PEERSS funding is designed to meet partners where they are and to flexibly support the activities they identify and take on as priorities. The COVID-19 pandemic has presented PEERSS partners with many opportunities, challenges, and disappointments as shared during the first PEERSS webinar on June 17, 2021. Prior to the pandemic, partner activities focused on strengthening the use of evidence tools and approaches including rapid evidence synthesis, systematic reviews, stakeholder dialogues, and citizen panels, in the social systems, with a focus on the non-health UN Sustainable Goals (SDGs). With shifting priorities during COVID-19 and heightened demand from government partners to inform the response to the pandemic, partners were able to quickly adapt and develop new activities to give decision makers the best available research and data in the face of a crisis about which there were many unknowns. In Lebanon, the Knowledge to Policy Center developed its K2P COVID-19 Rapid Response Series, which is designed to ensure decision makers have access to credible, timely and relevant evidence packaged in an easy-to-understand format. In Brazil, Instituto Veredas, worked to first understand the demand for evidence, and who was doing what, to avoid duplication and ensure critical gaps in knowledge were filled. The team’s motto, “together we stand, divided we overlap” emphasizes the importance of collaboration, particularly in a time of crisis where there is no room for duplication or waste, In Uganda, the ACRES (the Center for Rapid Evidence Synthesis at Makerere), typically a demand-driven service for policymakers who seek evidence to inform a decision or policy process, shifted to a supply-driven approach. The team engaged in horizon scanning to identify areas where evidence was needed (for example, to inform the re-opening of religious institutes) and then worked to identify partners with whom they could engage to share findings from their research.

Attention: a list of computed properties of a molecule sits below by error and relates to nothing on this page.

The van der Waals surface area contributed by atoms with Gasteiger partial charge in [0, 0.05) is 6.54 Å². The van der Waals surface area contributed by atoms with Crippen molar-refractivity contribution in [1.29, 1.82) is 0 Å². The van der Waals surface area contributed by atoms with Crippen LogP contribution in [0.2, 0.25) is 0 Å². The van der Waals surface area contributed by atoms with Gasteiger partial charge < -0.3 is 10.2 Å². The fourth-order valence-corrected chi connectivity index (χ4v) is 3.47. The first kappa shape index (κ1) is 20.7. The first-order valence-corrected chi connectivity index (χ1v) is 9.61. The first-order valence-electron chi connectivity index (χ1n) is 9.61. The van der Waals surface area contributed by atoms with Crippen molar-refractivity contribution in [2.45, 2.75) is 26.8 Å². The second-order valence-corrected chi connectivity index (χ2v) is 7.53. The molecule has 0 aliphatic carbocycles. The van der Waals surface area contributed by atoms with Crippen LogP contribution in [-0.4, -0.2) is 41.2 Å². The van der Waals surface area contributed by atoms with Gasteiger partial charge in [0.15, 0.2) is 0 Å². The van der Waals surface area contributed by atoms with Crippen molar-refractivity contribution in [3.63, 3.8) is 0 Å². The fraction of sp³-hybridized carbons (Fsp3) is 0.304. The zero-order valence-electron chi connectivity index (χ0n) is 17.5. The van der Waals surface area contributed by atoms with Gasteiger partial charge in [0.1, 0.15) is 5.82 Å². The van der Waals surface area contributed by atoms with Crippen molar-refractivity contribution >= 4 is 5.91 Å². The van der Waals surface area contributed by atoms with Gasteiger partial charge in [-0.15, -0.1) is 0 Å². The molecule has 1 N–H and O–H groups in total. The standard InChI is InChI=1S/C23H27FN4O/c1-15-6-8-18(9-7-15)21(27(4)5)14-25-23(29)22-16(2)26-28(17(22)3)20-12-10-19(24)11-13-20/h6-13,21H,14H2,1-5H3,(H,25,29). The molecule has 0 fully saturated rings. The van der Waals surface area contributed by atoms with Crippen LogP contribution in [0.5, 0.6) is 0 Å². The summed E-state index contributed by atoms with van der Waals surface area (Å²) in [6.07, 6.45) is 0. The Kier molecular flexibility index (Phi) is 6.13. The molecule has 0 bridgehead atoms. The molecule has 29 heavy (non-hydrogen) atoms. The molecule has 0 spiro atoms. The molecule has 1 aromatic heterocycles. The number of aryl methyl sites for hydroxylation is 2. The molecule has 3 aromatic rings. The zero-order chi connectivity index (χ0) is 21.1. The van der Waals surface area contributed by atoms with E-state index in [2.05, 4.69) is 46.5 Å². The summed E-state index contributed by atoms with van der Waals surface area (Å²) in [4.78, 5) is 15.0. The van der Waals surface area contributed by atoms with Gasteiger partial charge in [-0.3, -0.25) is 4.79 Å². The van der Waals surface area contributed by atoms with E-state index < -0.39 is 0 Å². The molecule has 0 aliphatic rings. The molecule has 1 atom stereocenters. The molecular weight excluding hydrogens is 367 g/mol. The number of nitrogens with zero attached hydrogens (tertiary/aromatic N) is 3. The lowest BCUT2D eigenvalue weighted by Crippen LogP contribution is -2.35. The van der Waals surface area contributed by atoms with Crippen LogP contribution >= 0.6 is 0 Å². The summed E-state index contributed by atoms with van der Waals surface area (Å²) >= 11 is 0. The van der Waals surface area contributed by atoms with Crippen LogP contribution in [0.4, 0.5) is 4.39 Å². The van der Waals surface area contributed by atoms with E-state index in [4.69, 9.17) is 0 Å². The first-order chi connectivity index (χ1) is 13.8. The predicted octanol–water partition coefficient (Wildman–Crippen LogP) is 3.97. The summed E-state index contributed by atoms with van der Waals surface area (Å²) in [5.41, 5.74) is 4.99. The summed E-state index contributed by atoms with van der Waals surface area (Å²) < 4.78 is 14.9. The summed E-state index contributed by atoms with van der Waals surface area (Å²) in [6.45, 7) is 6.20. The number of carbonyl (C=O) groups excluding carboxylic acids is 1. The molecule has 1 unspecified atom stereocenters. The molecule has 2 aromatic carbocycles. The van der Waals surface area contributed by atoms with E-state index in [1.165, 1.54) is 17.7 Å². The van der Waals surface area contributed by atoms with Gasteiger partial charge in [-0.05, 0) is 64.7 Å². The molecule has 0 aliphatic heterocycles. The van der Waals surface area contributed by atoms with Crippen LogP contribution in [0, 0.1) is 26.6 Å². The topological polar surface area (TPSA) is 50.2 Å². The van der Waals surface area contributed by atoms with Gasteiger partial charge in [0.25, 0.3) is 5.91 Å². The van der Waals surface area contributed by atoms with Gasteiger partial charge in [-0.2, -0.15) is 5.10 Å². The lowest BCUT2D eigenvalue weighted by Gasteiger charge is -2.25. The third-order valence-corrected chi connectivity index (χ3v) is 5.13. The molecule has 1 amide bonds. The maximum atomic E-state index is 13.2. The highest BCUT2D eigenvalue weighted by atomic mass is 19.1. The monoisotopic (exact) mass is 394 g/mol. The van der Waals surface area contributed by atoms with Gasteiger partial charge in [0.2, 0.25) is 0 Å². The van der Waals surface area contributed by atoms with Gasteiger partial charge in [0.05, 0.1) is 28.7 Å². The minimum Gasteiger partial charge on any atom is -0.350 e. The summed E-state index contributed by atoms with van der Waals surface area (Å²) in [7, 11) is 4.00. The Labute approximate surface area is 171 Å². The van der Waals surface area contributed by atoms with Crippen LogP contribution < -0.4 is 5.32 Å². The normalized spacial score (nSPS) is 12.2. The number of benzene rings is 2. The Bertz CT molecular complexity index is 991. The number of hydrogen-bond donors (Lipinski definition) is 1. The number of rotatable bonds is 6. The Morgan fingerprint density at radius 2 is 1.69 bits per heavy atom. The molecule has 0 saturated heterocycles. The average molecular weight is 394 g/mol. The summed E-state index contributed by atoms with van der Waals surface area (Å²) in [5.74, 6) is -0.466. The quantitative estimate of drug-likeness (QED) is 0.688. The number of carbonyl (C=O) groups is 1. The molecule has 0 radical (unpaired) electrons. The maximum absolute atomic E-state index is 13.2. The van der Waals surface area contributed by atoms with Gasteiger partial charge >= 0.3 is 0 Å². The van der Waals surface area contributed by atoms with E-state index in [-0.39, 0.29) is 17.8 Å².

Prioritize joint learning and collaboration.
On our listening tour PEERSS partners shared joint learning and collaboration as a top priority for their engagement in the partnership. We are inspired by their commitment to learning together and mentoring each other. The team at Veredas Institute is leaning on the team at ACE (Africa Center for Evidence at the University of Johannesburg) to learn from its accomplished Africa Evidence Network – a broad network of evidence champions from across Africa working to end poverty and inequality in Africa, as they design their own evidence network. The Knowledge to Policy Center has been mentoring partners in facilitating deliberative dialogues and helping to contextualize briefes from the K2P COVID-19 Series to specific country contexts. The team from ACRES in Uganda, reflects on the relationships they have established with partners in South Africa and Ethiopia that now enable them to reach out informally on WhatsApp for support and feedback. We have also adopted a creative suggestion put forth by one of having them interview each other for evaluative learning and surfacing lessons, rather than outsourcing this to external groups. The interviews have created another opportunity for partners to interact with each other, during a time where interactions have been confined to virtual engagements and will be, for the foreseeable future. We are committed to continuously exploring new ways of building community and trust in the partnership that supports both formal and informal interactions, and where we are leaning into each other’s strengths.
We are just getting started on our learning journey with PEERSS. And while we haven’t always gotten things right, we are clear about our role in the partnership and the way we want to continue engaging with our amazing partners — centering their voices and creating a safe space for learning and collaboration. We hope you will follow the partnership on twitter here and subscribe to our newsletter here. We look forward to sharing more in the future.